Only 45 percent of the 35,000 vehicles involved in traffic accidents in Baltimore in 1989 were registered in the city, according to a study that will be used to back efforts to limit the impact geography has on automobile insurance rates.And while claims resulting from the accidents are supposed to be listed in the area where a vehicle is registered, the study found no method for verifying that the reassignment actually occurs, said the study's author.Les Ransom, an insurance consultant who wrote the study, also said yesterday that in Maryland, automobile "insurance rates are the highest where the percentage of minority residents is highest."
NEWS
By Eric Siegel and Eric Siegel,Staff Writer | March 23, 1993
A Baltimore citizens group is asking the Maryland Human Relations Commission to order one of the state's biggest insurers to stop setting automobile rates based on the territory in which a driver lives because the practice is racially discriminatory.In a complaint filed yesterday against GEICO Corp., the group charges that the insurer's "territorial rate-setting scheme unfairly applies the highest premium rates to predominantly African-American communities," in violation of state anti-discrimination laws.
NEWS
By Michael A. Fletcher and Michael A. Fletcher,Staff Writer Staff writer William F. Zorzi Jr. contributed to this article | January 13, 1993
Only 45 percent of the 35,000 vehicles involved in traffic accidents in Baltimore in 1989 were registered in the city, according to a study that will be used to back efforts to limit the impact geography has on automobile insurance rates.And while claims resulting from the accidents are supposed to be listed in the area where a vehicle is registered, the study found no method for verifying that the reassignment actually occurs, said the study's author.Les Ransom, an insurance consultant who wrote the study, also said yesterday that in Maryland, automobile "insurance rates are the highest where the percentage of minority residents is highest."
BUSINESS
By Evening Sun Staff | April 2, 1991
A group led by Baltimore City Council President Mary Pat Clarke has lost yet another effort to lower car-insurance rates in the city.Baltimore Fair Auto Insurance Rate Inc. lost an appeal to force Insurance Commission John A. Donaho to hold another hearing on a rate increase for Allstate Insurance Co.Baltimore FAIR's appeal was directed against a 3 percent increase granted to Allstate by the state Insurance Division last May.Last week, Baltimore Circuit Court...
BUSINESS
By David Conn and David Conn,Annapolis Bureau of The Sun | March 20, 1991
ANNAPOLIS -- Drivers in Baltimore and other urban areas around Maryland will have to wait for relief from high auto insurance rates because a House committee killed a package of bills yesterday that would have prohibited insurers from charging insurance rates according to where a driver lives.A Senate committee took a similar action last week on bills that would have benefited drivers in high-risk, heavily populated areas such as Baltimore by prohibiting the practice of "territorial rating."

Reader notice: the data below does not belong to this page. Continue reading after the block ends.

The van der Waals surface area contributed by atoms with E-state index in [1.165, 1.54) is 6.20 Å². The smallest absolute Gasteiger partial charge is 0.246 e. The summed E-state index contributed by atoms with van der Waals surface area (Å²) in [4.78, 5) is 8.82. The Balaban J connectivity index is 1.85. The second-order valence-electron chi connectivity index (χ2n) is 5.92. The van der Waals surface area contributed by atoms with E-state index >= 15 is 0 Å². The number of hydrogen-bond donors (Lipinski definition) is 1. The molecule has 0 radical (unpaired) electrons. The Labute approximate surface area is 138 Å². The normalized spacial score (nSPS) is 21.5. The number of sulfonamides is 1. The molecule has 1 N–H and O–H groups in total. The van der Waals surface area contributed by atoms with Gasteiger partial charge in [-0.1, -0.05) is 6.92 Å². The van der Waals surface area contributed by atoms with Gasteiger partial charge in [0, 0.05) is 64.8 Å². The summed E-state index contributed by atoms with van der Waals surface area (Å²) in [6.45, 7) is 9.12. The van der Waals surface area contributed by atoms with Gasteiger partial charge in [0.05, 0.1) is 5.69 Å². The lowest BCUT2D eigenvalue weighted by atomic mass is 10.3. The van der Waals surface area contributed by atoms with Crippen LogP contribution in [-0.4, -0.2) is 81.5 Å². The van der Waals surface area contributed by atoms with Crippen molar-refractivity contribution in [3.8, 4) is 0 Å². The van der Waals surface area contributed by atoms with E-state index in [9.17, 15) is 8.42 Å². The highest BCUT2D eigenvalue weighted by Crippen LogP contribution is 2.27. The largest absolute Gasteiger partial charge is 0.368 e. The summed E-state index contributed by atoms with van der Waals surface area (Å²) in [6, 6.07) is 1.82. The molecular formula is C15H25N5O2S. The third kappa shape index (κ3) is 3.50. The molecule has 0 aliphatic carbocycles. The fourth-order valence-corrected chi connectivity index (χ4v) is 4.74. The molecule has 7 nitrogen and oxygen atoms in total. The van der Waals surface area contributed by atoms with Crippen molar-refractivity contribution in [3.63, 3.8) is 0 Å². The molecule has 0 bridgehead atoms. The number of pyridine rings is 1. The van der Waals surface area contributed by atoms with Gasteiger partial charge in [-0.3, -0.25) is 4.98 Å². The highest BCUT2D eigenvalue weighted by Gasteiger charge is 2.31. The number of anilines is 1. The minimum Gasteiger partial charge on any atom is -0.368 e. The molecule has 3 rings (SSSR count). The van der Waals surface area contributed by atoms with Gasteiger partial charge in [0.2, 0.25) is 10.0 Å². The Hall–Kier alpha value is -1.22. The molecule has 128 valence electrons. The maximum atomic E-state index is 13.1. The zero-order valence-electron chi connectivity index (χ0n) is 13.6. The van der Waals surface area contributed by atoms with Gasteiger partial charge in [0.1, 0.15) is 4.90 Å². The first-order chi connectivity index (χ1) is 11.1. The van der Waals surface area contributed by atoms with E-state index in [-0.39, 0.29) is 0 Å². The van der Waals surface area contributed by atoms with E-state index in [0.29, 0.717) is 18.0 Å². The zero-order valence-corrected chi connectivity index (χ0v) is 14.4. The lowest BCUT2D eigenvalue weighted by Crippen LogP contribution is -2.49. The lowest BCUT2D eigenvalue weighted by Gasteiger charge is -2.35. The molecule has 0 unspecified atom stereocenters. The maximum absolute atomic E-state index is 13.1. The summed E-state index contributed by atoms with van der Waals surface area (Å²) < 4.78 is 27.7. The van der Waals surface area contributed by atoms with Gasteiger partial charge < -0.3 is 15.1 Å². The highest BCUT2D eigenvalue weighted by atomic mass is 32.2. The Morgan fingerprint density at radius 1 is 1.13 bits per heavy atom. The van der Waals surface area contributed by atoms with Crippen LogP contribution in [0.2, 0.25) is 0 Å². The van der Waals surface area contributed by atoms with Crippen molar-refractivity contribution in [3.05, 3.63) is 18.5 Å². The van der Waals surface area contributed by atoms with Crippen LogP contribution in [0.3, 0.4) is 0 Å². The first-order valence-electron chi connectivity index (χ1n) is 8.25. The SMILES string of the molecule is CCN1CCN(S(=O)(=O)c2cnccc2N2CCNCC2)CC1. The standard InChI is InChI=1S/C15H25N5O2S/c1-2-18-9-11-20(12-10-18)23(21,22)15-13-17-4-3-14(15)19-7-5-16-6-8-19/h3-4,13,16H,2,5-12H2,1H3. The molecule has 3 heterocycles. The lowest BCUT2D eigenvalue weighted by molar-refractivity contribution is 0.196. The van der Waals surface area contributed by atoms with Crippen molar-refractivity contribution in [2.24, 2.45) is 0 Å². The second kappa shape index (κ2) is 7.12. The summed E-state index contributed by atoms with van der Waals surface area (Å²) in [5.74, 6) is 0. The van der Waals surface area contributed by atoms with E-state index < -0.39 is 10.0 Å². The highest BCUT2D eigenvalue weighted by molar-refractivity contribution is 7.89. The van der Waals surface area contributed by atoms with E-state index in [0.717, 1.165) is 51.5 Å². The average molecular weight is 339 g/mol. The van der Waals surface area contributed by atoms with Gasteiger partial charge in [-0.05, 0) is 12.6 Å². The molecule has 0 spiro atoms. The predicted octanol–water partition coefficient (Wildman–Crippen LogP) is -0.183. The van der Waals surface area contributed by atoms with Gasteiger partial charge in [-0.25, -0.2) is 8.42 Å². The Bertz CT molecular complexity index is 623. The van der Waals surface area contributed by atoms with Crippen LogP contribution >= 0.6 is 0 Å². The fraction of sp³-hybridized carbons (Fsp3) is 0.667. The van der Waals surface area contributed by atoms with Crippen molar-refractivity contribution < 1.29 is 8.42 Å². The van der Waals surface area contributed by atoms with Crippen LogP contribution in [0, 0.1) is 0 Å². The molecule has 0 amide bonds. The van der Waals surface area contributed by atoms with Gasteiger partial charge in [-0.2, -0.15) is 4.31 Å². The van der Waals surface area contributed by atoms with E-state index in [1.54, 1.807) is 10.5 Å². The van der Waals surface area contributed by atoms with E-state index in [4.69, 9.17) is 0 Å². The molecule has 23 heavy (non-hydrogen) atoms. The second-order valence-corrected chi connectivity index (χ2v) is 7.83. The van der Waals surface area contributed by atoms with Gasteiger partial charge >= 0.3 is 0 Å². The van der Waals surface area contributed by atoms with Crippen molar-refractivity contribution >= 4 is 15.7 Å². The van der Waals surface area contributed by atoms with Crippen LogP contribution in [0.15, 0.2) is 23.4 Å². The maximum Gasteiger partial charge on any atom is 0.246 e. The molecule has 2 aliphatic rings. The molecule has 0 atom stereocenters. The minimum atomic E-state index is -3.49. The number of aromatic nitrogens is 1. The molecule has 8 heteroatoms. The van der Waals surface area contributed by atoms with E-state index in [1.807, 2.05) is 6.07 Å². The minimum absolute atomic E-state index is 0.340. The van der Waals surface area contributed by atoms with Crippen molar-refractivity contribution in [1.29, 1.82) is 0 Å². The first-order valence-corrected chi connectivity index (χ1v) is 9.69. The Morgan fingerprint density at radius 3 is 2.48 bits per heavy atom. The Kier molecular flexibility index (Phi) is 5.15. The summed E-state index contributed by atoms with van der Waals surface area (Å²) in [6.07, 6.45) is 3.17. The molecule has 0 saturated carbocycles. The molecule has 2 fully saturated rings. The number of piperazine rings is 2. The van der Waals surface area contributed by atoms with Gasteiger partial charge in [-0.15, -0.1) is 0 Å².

BUSINESS
By David Conn and David Conn,Annapolis Bureau of The Sun | March 17, 1991
Annapolis--Toni Francfort, who lives on East Baltimore Street, is fed up. Her driving record is excellent, same as her husband's; neither has had an accident or a moving violation since the 1950s, said the 65-year-old Butcher's Hill resident, and she drives less than 10,000 miles a year.The punchline? "I pay $1,168 annually [in automobile insurance] for an '87 Dodge Aries, and that does not include collision" coverage, Ms. Francfort said.Only it's no joke, and it's a problem common to thousands of drivers in Baltimore and around the state: painfully high auto insurance rates.
BUSINESS
By David Conn and David Conn,Annapolis Bureau of The Sun | March 14, 1991
ANNAPOLIS -- A Senate committee dashed yesterday the hopes of urban drivers looking for relief from high auto insurance rates by killing a package of bills that would prohibit setting prices according to where a driver lives.But the Senate Finance Committee's votes on the so-called "territorial rating" bills, sponsored primarily by senators from Baltimore, mean drivers in less urbanized areas of the state will not see their rates rise as a result.The committee also voted against bills that would:* Abolish the insurance industry's exemption from state antitrust laws.
NEWS
January 3, 1991
Insurance bias: city driving at suburban ratesI must take issue with the letters submitted by Messrs. Bishop and Kelly ("It depends on where you live", Forum, Dec. 27) defending the territorial-rating system for setting auto insurance rates, which in its current form discriminates against those of us who live in cities such as Baltimore.This rating system, based solely on the location of the owner's residence, fails to take into account the primary use of almost all privately owned cars, which is commuting to work.
BUSINESS
By Marina Sarrisand Ross Hetrick and Marina Sarrisand Ross Hetrick,Evening Sun Staff | December 20, 1990
The governor took no position on Baltimore City car insurance rates during a meeting with City Council President Mary Pat Clarke last night, Clarke said.Clarke is angry at Insurance Commissioner John A. Donaho's decision that territorial rating, the practice that allows insurance companies to base rates on where a driver lives, is legal. Under that system, drivers living in urban areas such as Baltimore pay higher rates than suburban and rural residents.Gov. William Donald Schaefer, who maintains a home in Baltimore, "was very sympathetic.